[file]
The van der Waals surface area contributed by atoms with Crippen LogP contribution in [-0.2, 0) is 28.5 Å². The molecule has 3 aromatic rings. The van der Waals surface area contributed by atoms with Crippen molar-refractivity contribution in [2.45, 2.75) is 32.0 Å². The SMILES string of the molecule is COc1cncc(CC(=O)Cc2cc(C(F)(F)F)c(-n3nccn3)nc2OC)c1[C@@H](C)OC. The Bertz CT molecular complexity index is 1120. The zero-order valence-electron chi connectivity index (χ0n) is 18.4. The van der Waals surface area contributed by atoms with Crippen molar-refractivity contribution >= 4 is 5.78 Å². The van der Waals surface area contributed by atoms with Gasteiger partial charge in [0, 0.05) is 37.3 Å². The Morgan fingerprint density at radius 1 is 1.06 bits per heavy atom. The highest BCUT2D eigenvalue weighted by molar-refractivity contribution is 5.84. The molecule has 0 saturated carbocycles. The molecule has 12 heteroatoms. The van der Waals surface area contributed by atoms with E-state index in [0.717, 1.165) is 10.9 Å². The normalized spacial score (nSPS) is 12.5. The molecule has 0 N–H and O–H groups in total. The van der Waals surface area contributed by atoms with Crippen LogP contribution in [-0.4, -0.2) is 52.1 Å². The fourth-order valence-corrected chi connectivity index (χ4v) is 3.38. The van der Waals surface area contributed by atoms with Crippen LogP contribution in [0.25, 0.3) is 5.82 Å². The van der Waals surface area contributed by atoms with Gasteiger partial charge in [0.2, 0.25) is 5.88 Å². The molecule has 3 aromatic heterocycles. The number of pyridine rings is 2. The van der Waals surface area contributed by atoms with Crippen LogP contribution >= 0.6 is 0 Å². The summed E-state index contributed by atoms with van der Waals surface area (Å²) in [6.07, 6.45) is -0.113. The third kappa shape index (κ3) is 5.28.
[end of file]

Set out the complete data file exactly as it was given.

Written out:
The van der Waals surface area contributed by atoms with Crippen LogP contribution in [-0.2, 0) is 28.5 Å². The molecule has 3 aromatic rings. The van der Waals surface area contributed by atoms with Crippen molar-refractivity contribution in [2.45, 2.75) is 32.0 Å². The SMILES string of the molecule is COc1cncc(CC(=O)Cc2cc(C(F)(F)F)c(-n3nccn3)nc2OC)c1[C@@H](C)OC. The Bertz CT molecular complexity index is 1120. The zero-order valence-electron chi connectivity index (χ0n) is 18.4. The van der Waals surface area contributed by atoms with Crippen molar-refractivity contribution >= 4 is 5.78 Å². The van der Waals surface area contributed by atoms with Gasteiger partial charge in [0, 0.05) is 37.3 Å². The Morgan fingerprint density at radius 1 is 1.06 bits per heavy atom. The highest BCUT2D eigenvalue weighted by molar-refractivity contribution is 5.84. The molecule has 0 saturated carbocycles. The molecule has 12 heteroatoms. The van der Waals surface area contributed by atoms with E-state index in [0.717, 1.165) is 10.9 Å². The normalized spacial score (nSPS) is 12.5. The molecule has 0 N–H and O–H groups in total. The van der Waals surface area contributed by atoms with Crippen LogP contribution in [-0.4, -0.2) is 52.1 Å². The fourth-order valence-corrected chi connectivity index (χ4v) is 3.38. The van der Waals surface area contributed by atoms with Crippen LogP contribution in [0.25, 0.3) is 5.82 Å². The van der Waals surface area contributed by atoms with Gasteiger partial charge in [0.2, 0.25) is 5.88 Å². The molecule has 3 aromatic heterocycles. The number of pyridine rings is 2. The van der Waals surface area contributed by atoms with Crippen LogP contribution >= 0.6 is 0 Å². The summed E-state index contributed by atoms with van der Waals surface area (Å²) in [6.07, 6.45) is -0.113. The third kappa shape index (κ3) is 5.28.